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JSB Seafoods Fleetwood Blackpool Fish Supplier


AQUACULTURE consultants Callander MacDowell have reacted with scepticism to reports suggesting the price of Norwegian salmon will continue to rise past the current level of NOK40/kg, arguing that consumers will be unable to foot the bill for higher priced fish.

In a newsletter issued on March 30, they argue that: "there appears to be a real disconnect between any conjecture of future price development and what is happening in the market place. It very much seems that salmon prices have become a commodity themselves without any relationship to the fish or its use.

"What the producers cannot see this Easter is that whilst they are sipping their champagne ordinary members of the public can buy whole Norwegian salmon in at least one UK store for just NOK 35.52/kg. Other stores have whole Norwegian and Scottish salmon priced at NOK 44.40/kg which is only just over the current producer price.

"Discounts of up to half price on fresh and smoked salmon have become a regular feature of the UK market in the run up to Easter. Whilst some commentators believe that salmon has a loyal following of shoppers who will pay whatever price for the fish, the reality is that if the salmon offering was not discounted at Easter, sales would probably flop.

"The French market used to be very similar to that in the UK with widespread promotion at both Christmas and Easter. We, at Callander McDowell, were in France last week to conduct our regular pre-Easter survey of the French retail sector and although we visit at the same time each year, we initially thought we had our made an error in our timings and that we had arrived in the wrong week. This was because it was impossible to believe that it was the run up to Easter based on the offerings on display. Johan Kvalheim of the Norwegian Seafood Council recently told IntraFish that salmon is popular at Easter amongst French consumers and sales of both fresh and smoked salmon peak at this time. It was difficult to marry up this information with what we saw in store.

"In the past, French stores have always started promoting salmon in the fortnight before Easter but this year, there was very little to suggest that any promotions would even take place. It is possible that stores had delayed any promotional activity until the few days before Easter but this would be leaving it late especially for smoked salmon. This year, the only promotions seemed to relate to the mountains of chocolate eggs and chocolate rabbits. Large promotional packs of smoked salmon were conspicuous by their absence.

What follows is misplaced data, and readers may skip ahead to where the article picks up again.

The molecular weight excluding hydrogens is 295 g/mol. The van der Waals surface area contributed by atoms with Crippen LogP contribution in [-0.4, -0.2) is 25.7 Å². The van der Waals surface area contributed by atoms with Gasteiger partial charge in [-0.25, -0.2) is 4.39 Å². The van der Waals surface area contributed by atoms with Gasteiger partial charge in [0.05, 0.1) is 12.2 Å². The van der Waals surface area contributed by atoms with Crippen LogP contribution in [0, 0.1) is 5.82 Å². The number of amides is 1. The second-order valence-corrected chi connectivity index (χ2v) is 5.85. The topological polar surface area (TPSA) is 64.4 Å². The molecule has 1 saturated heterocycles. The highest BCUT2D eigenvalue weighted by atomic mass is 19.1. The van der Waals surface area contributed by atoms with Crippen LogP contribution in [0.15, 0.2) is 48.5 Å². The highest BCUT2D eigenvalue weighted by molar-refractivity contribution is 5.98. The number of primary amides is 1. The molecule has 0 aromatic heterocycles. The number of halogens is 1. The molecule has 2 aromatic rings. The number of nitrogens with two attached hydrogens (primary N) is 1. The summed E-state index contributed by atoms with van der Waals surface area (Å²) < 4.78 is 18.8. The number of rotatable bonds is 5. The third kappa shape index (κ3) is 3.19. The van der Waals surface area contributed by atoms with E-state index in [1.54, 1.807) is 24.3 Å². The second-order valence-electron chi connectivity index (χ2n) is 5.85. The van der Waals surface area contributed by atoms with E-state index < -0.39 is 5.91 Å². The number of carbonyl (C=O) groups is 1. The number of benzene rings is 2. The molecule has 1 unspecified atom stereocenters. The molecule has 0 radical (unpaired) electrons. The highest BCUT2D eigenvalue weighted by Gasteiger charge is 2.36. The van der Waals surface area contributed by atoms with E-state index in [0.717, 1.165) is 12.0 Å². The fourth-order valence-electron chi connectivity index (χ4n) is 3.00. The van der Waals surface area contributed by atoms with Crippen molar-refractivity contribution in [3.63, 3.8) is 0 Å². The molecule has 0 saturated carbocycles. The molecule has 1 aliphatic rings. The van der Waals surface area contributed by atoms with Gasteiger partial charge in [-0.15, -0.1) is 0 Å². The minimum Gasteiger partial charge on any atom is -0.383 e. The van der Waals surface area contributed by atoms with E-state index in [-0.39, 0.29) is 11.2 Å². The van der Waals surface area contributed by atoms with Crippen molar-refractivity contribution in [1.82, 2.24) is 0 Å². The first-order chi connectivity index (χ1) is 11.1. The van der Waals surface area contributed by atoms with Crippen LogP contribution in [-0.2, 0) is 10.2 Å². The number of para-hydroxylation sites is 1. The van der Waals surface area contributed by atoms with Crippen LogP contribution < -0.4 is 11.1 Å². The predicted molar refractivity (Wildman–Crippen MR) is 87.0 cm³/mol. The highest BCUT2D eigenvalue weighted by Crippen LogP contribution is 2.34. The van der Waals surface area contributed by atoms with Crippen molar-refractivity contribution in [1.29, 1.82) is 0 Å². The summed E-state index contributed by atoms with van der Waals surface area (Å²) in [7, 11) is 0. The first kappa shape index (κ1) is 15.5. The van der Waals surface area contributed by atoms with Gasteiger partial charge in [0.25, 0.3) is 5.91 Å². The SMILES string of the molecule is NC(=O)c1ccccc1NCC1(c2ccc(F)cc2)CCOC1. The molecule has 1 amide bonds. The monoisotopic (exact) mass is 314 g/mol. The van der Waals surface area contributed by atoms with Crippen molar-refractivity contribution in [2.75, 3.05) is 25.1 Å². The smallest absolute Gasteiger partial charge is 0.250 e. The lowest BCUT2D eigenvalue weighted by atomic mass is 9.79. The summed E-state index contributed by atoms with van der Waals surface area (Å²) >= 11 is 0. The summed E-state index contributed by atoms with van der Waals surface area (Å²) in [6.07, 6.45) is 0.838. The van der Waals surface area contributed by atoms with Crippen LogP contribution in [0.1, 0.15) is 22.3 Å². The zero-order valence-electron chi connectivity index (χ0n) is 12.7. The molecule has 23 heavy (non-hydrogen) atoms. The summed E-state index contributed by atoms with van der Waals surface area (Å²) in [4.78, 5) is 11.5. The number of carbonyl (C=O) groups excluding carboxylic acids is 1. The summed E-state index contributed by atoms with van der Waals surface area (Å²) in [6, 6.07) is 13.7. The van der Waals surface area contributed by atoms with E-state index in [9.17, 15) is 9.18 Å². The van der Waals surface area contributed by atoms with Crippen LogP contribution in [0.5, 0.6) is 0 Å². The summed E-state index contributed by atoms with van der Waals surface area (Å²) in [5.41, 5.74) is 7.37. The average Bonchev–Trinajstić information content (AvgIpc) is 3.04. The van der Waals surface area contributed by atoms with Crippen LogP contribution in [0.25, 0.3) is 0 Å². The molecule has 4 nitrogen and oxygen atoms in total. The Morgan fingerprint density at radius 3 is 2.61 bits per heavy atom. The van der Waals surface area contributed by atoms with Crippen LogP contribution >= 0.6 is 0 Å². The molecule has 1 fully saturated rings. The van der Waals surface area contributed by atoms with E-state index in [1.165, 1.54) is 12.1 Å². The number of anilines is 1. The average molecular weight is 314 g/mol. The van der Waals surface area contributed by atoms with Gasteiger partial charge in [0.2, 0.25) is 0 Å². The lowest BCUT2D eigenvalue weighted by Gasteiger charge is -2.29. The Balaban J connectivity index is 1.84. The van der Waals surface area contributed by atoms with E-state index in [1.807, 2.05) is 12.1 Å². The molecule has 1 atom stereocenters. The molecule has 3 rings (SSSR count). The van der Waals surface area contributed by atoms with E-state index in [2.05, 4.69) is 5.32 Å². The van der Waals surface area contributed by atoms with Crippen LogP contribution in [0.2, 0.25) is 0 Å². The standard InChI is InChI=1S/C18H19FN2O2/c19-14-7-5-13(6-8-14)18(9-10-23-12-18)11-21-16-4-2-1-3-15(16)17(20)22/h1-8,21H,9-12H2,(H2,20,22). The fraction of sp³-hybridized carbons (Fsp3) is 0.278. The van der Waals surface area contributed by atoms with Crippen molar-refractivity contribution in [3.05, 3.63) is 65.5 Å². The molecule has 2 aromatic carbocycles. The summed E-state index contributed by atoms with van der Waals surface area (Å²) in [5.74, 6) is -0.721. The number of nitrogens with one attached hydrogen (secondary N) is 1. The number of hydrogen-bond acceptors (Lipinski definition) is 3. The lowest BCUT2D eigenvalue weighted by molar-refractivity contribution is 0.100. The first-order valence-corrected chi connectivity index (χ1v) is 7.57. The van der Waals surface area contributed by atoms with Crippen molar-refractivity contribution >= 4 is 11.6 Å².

"The best deal we found in France was fresh whole salmon for around NOK 60/kg but generally, rather than discounted prices, we found that the cost of salmon had risen considerably. This may be why there was little evidence of festive promotions.

"The standard prepack of two salmon fillet portions is now priced around NOK 170/kg in France although we did find one store group with a similar pack for NOK 237/kg. By comparison, the highest price for fillet in the UK is around NOK 170/kg with average prices typically about NOK 120/kg. The best deal for salmon fillet this Easter in the UK is just NOK 76/kg.

"There were a handful of promotions on smoked salmon in France but these were nothing like the usual Easter offering. French smokers had already warned that high raw material prices were going to impact on the price of smoked salmon with prices forecast to rise by over 55%. Perhaps, French stores realised that their shoppers would be unlikely to pay such a high price and chose to reduce their offerings this Easter.

"The reality is that whilst producers take advantage of high prices to reap the benefits of super-profitability, it is just a short-term gain. High prices will undoubtedly supress demand and cause prices to fall again. This repeated rise and fall will damage the market and does little to help the industry. It is in everyone's interests to aim for consistency and growth but it seems that producers have become too detached from the market to recognise how the market is changing and that loyalty to salmon is no longer guaranteed."

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